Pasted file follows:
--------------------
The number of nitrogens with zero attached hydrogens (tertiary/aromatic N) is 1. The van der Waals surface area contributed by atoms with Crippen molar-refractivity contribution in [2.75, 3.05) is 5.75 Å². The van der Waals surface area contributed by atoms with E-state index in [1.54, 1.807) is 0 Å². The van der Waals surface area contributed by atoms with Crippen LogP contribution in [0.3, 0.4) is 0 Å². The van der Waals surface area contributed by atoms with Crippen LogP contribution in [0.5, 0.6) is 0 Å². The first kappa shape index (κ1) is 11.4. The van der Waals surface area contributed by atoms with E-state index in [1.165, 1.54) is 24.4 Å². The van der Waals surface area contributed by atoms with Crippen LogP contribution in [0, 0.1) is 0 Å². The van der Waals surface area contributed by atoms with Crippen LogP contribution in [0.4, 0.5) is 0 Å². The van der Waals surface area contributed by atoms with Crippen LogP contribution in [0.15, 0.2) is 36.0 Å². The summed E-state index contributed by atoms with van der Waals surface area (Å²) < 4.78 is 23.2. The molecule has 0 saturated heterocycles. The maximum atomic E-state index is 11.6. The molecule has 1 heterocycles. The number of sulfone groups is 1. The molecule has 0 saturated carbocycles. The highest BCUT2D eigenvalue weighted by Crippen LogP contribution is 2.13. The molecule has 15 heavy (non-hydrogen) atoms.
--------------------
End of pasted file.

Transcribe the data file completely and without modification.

The number of nitrogens with zero attached hydrogens (tertiary/aromatic N) is 1. The van der Waals surface area contributed by atoms with Crippen molar-refractivity contribution in [2.75, 3.05) is 5.75 Å². The van der Waals surface area contributed by atoms with E-state index in [1.54, 1.807) is 0 Å². The van der Waals surface area contributed by atoms with Crippen LogP contribution in [0.3, 0.4) is 0 Å². The van der Waals surface area contributed by atoms with Crippen LogP contribution in [0.5, 0.6) is 0 Å². The first kappa shape index (κ1) is 11.4. The van der Waals surface area contributed by atoms with E-state index in [1.165, 1.54) is 24.4 Å². The van der Waals surface area contributed by atoms with Crippen LogP contribution in [0, 0.1) is 0 Å². The van der Waals surface area contributed by atoms with Crippen LogP contribution in [0.4, 0.5) is 0 Å². The van der Waals surface area contributed by atoms with Crippen LogP contribution in [0.15, 0.2) is 36.0 Å². The summed E-state index contributed by atoms with van der Waals surface area (Å²) < 4.78 is 23.2. The molecule has 0 saturated heterocycles. The maximum atomic E-state index is 11.6. The molecule has 1 heterocycles. The number of sulfone groups is 1. The molecule has 0 saturated carbocycles. The highest BCUT2D eigenvalue weighted by Crippen LogP contribution is 2.13. The molecule has 15 heavy (non-hydrogen) atoms.